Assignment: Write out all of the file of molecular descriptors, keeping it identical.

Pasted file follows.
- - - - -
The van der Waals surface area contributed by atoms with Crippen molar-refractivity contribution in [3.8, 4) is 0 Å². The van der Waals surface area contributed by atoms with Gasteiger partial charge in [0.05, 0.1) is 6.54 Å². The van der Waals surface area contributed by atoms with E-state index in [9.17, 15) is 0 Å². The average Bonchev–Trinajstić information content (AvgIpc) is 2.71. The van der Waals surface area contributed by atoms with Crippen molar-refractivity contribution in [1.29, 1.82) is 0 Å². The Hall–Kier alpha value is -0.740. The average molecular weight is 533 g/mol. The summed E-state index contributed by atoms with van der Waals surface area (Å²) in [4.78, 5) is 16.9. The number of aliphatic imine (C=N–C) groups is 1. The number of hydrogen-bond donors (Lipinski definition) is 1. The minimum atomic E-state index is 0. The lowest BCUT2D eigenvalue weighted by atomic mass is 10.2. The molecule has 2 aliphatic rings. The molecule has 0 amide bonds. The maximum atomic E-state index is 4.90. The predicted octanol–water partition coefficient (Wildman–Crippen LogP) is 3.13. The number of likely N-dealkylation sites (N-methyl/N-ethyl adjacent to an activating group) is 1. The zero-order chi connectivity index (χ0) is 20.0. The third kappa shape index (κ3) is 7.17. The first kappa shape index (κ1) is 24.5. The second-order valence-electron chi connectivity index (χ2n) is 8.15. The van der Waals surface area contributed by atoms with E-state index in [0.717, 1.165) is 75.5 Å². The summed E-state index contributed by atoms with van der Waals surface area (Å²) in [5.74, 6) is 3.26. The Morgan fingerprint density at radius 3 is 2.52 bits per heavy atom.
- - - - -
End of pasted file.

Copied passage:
The van der Waals surface area contributed by atoms with Crippen molar-refractivity contribution in [3.8, 4) is 0 Å². The van der Waals surface area contributed by atoms with Gasteiger partial charge in [0.05, 0.1) is 6.54 Å². The van der Waals surface area contributed by atoms with E-state index in [9.17, 15) is 0 Å². The average Bonchev–Trinajstić information content (AvgIpc) is 2.71. The van der Waals surface area contributed by atoms with Crippen molar-refractivity contribution in [1.29, 1.82) is 0 Å². The Hall–Kier alpha value is -0.740. The average molecular weight is 533 g/mol. The summed E-state index contributed by atoms with van der Waals surface area (Å²) in [4.78, 5) is 16.9. The number of aliphatic imine (C=N–C) groups is 1. The number of hydrogen-bond donors (Lipinski definition) is 1. The minimum atomic E-state index is 0. The lowest BCUT2D eigenvalue weighted by atomic mass is 10.2. The molecule has 2 aliphatic rings. The molecule has 0 amide bonds. The maximum atomic E-state index is 4.90. The predicted octanol–water partition coefficient (Wildman–Crippen LogP) is 3.13. The number of likely N-dealkylation sites (N-methyl/N-ethyl adjacent to an activating group) is 1. The zero-order chi connectivity index (χ0) is 20.0. The third kappa shape index (κ3) is 7.17. The first kappa shape index (κ1) is 24.5. The second-order valence-electron chi connectivity index (χ2n) is 8.15. The van der Waals surface area contributed by atoms with E-state index in [0.717, 1.165) is 75.5 Å². The summed E-state index contributed by atoms with van der Waals surface area (Å²) in [5.74, 6) is 3.26. The Morgan fingerprint density at radius 3 is 2.52 bits per heavy atom.